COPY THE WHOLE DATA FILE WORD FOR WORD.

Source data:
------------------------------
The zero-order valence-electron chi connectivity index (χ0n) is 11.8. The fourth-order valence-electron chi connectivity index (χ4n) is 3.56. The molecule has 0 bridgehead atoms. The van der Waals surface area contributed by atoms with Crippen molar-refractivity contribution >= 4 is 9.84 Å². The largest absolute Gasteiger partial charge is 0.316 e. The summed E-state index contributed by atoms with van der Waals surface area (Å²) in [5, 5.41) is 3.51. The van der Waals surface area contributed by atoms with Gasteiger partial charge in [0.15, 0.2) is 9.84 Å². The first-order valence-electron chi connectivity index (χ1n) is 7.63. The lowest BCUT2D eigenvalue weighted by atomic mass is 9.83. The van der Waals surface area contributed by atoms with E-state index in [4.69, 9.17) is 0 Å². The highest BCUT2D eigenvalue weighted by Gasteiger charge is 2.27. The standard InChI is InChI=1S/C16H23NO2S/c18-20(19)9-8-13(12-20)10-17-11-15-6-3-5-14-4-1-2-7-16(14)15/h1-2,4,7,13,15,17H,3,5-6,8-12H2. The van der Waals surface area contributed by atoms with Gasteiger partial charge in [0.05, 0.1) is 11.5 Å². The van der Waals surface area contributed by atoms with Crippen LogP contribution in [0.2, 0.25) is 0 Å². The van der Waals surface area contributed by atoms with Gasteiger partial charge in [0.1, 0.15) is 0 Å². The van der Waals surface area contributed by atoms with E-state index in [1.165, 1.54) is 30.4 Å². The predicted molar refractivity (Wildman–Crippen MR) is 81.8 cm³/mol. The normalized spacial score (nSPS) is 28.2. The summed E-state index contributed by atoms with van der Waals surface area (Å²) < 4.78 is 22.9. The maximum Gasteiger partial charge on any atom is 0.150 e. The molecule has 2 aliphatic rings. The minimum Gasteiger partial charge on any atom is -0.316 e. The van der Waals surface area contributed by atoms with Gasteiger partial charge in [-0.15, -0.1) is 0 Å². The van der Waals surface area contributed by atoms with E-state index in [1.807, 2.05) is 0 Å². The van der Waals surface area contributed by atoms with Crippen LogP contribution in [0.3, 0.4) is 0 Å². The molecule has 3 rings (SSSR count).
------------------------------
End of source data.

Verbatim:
The zero-order valence-electron chi connectivity index (χ0n) is 11.8. The fourth-order valence-electron chi connectivity index (χ4n) is 3.56. The molecule has 0 bridgehead atoms. The van der Waals surface area contributed by atoms with Crippen molar-refractivity contribution >= 4 is 9.84 Å². The largest absolute Gasteiger partial charge is 0.316 e. The summed E-state index contributed by atoms with van der Waals surface area (Å²) in [5, 5.41) is 3.51. The van der Waals surface area contributed by atoms with Gasteiger partial charge in [0.15, 0.2) is 9.84 Å². The first-order valence-electron chi connectivity index (χ1n) is 7.63. The lowest BCUT2D eigenvalue weighted by atomic mass is 9.83. The van der Waals surface area contributed by atoms with E-state index in [4.69, 9.17) is 0 Å². The highest BCUT2D eigenvalue weighted by Gasteiger charge is 2.27. The standard InChI is InChI=1S/C16H23NO2S/c18-20(19)9-8-13(12-20)10-17-11-15-6-3-5-14-4-1-2-7-16(14)15/h1-2,4,7,13,15,17H,3,5-6,8-12H2. The van der Waals surface area contributed by atoms with Gasteiger partial charge in [0.05, 0.1) is 11.5 Å². The van der Waals surface area contributed by atoms with Crippen LogP contribution in [0.2, 0.25) is 0 Å². The van der Waals surface area contributed by atoms with Gasteiger partial charge in [0.1, 0.15) is 0 Å². The van der Waals surface area contributed by atoms with E-state index in [1.165, 1.54) is 30.4 Å². The predicted molar refractivity (Wildman–Crippen MR) is 81.8 cm³/mol. The normalized spacial score (nSPS) is 28.2. The summed E-state index contributed by atoms with van der Waals surface area (Å²) < 4.78 is 22.9. The maximum Gasteiger partial charge on any atom is 0.150 e. The molecule has 2 aliphatic rings. The minimum Gasteiger partial charge on any atom is -0.316 e. The van der Waals surface area contributed by atoms with Gasteiger partial charge in [-0.15, -0.1) is 0 Å². The van der Waals surface area contributed by atoms with E-state index in [1.807, 2.05) is 0 Å². The van der Waals surface area contributed by atoms with Crippen LogP contribution in [0.3, 0.4) is 0 Å². The molecule has 3 rings (SSSR count).